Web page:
HIS 322m - The Law of Conservation of Energy (First Law of...

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The Law of Conservation of Energy (First Law of Thermodynamics) total  amount of energy in a closed system is a constant Energy cannot be created or destroyed; can be transferred through  work to other forms  Sadi Carnot (French, 1796-1832) analyzed the workings of steam engines  in his 1824 Reflections of the Motive Power of Heat.  Saw need for both hot and  cold; used idea of caloric flowing in Carnot Cycle to find maximum efficiency James Joule (English, 1818-1889): ‘paddlewheel experiment’ (1847)  measured conversion of work into heat in a set ratio; ‘mechanical equivalent of  heat.’  Heat seen as a form of energy. First lay of thermodynamics: energy can  neither be created or destroyed If total energy is conserved, why can’t we get it all;  In 1850s, Rudolf  Clausius (German, 1822-1888) and William Thomson (Lord Kelvin, Scottish,  1824-1907) formulated broad empirical principle: Left to itself, heat flows from hot  cold; ‘lukewarmness; or entropy increases, and the energy available to us for use  decreases.  Second Law of Thermodynamics says the world is running down  toward an inevitable ‘heat death’ As the lukewarmness increases, the average heat increases   Science discovers, technology applies; can go other direction: scientists  try to explain what technology is already doing
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The Mechanical Program and the Kinetic Theory of Gases 2 April 2008 The gas laws: pressure, volume, and temperature P1(V2)=K(T1) P2(V2)=K(T2) Before people believed in the Caloric Model of gas: Gas particle inside, caloric atmosphere around: When squeezed, the gas particle is released, creating heat. If heat isn’t ‘caloric,’ what is it? And why does it tend to flow from hot to cold? According to kinetic theory, gases consist of particles bouncing around at high speeds. In 1857, Rudolf Clausius said the temperature of a gas could be identified with the average kinetic energy of its particles, and its total heat with the sum of the kinetic energies of all of its particles. Why does smell takes so long to travel across a room if they move at the speed of light? B/C they molecules are bouncing around and hitting things and each other. In 1860s, James Clerk Maxwell (Scottish, 1831–1879) extended this by applying statistical concepts borrowed from social sciences: temperature, pressure, etc.,were stable averages resulting from the random motions of huge numbers of particles. Heat flow, and thus increase in entropy, result from particle speeds averaging out through collisions. T2>T1 (picture of two waves T1 and T2: #of molecules on y axis and speed of molecules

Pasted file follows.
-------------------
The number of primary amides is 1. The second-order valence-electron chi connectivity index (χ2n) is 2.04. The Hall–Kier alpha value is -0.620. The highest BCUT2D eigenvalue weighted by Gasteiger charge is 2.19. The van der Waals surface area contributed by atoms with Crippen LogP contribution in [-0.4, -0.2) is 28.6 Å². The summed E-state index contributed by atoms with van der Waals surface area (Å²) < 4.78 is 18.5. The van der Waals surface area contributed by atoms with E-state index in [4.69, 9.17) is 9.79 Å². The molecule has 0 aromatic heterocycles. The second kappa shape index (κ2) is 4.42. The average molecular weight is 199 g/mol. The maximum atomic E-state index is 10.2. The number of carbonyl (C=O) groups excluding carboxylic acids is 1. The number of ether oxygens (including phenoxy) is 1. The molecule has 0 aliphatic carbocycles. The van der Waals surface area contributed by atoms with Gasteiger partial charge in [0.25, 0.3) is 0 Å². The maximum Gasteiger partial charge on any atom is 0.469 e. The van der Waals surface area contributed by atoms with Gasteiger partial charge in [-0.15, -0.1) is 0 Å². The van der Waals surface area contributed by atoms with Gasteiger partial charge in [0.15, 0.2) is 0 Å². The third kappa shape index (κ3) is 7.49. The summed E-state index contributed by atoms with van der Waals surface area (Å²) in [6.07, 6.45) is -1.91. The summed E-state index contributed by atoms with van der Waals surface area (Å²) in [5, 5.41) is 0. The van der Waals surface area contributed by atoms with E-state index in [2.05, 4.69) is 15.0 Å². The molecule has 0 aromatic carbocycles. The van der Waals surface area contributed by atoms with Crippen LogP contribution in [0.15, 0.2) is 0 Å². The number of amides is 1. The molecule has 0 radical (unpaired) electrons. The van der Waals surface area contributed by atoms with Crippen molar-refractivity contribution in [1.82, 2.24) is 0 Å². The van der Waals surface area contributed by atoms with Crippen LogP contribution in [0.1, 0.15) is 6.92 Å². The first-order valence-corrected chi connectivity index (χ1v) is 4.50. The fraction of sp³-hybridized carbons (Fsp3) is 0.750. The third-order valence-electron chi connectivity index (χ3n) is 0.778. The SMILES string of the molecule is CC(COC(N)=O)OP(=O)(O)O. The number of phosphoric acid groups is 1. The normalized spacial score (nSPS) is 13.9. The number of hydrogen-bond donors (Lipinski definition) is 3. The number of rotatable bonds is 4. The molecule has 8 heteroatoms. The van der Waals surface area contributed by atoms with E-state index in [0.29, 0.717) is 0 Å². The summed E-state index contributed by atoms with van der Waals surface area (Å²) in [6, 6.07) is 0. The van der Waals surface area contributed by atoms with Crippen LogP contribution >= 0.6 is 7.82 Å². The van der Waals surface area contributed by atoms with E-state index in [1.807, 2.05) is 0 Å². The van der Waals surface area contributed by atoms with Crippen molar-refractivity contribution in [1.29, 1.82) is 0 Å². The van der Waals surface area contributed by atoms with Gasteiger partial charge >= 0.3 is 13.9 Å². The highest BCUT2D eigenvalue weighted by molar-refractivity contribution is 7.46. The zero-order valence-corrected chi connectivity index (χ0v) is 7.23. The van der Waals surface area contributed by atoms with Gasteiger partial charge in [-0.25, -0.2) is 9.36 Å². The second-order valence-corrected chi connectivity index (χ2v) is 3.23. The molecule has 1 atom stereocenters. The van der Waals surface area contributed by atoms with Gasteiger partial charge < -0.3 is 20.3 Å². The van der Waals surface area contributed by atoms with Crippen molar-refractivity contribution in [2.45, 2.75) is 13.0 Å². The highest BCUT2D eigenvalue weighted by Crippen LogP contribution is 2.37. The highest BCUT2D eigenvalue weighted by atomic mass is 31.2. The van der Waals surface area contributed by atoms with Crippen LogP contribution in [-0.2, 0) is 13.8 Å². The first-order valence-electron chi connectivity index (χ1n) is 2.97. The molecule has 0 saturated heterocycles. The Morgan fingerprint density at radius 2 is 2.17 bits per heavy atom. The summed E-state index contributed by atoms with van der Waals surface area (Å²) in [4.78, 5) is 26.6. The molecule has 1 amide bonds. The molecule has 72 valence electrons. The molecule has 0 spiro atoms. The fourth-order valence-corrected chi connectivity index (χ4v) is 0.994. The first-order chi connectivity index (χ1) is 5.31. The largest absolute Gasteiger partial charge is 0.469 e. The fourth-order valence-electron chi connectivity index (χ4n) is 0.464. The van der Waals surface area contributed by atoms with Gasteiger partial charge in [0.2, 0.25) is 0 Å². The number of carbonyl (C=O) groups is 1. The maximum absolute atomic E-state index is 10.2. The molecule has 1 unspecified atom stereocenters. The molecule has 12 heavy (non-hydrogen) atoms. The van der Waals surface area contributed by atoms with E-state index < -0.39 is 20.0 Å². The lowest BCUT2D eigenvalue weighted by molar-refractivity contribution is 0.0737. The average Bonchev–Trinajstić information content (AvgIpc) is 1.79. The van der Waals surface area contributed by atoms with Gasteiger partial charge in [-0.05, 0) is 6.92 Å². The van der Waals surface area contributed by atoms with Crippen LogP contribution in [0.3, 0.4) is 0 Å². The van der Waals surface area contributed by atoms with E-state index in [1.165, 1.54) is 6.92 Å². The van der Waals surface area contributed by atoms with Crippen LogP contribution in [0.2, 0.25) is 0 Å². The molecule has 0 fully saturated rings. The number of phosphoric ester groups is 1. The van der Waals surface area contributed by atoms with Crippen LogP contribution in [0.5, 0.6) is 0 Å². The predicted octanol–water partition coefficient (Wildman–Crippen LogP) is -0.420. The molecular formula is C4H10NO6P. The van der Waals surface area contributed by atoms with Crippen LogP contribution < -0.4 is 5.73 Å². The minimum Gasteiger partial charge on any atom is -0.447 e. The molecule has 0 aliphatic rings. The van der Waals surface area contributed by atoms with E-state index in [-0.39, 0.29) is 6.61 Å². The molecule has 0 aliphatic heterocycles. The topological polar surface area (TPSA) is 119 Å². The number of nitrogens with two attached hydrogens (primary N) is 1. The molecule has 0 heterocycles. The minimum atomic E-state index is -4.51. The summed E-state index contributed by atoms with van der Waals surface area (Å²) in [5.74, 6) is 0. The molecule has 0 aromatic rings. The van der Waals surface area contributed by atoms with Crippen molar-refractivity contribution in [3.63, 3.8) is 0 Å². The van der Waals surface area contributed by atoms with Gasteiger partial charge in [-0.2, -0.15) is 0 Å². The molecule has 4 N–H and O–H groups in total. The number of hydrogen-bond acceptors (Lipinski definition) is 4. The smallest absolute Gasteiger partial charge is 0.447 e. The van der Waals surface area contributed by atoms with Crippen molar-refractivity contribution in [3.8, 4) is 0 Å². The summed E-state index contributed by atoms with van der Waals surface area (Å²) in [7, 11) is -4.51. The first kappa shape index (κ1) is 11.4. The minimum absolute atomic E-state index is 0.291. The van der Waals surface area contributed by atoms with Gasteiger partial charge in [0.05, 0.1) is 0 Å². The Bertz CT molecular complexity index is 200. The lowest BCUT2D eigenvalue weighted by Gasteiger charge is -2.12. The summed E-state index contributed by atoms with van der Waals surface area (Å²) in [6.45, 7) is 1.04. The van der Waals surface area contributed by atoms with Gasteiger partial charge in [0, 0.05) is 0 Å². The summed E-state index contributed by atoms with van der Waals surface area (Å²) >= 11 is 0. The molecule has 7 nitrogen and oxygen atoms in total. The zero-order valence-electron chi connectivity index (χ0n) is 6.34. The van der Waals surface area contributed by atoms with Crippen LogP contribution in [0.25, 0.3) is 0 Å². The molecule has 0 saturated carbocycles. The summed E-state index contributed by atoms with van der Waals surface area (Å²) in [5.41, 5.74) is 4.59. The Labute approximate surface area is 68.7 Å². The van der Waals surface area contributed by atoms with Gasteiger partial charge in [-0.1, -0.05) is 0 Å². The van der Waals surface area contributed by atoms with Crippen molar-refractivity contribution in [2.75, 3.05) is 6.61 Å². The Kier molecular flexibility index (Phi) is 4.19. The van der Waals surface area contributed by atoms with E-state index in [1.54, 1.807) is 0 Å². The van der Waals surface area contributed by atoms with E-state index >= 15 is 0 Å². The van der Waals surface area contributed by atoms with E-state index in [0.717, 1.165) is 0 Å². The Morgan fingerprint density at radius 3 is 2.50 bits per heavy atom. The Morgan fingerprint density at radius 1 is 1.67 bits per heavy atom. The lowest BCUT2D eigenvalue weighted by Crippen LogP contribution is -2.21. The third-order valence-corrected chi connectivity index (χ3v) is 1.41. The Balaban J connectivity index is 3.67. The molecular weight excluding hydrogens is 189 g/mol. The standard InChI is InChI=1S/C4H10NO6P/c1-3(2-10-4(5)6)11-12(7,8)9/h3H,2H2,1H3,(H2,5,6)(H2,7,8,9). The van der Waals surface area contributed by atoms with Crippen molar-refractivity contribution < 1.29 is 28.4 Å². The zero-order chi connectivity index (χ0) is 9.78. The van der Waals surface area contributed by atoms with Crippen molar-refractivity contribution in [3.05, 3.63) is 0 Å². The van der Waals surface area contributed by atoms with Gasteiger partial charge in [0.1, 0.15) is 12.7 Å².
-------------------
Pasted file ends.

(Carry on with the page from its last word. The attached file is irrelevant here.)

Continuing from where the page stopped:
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This note was uploaded on 04/28/2008 for the course HIS 322m taught by Professor Hunt during the Spring '08 term at University of Texas at Dallas, Richardson.

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HIS 322m - The Law of Conservation of Energy (First Law of...

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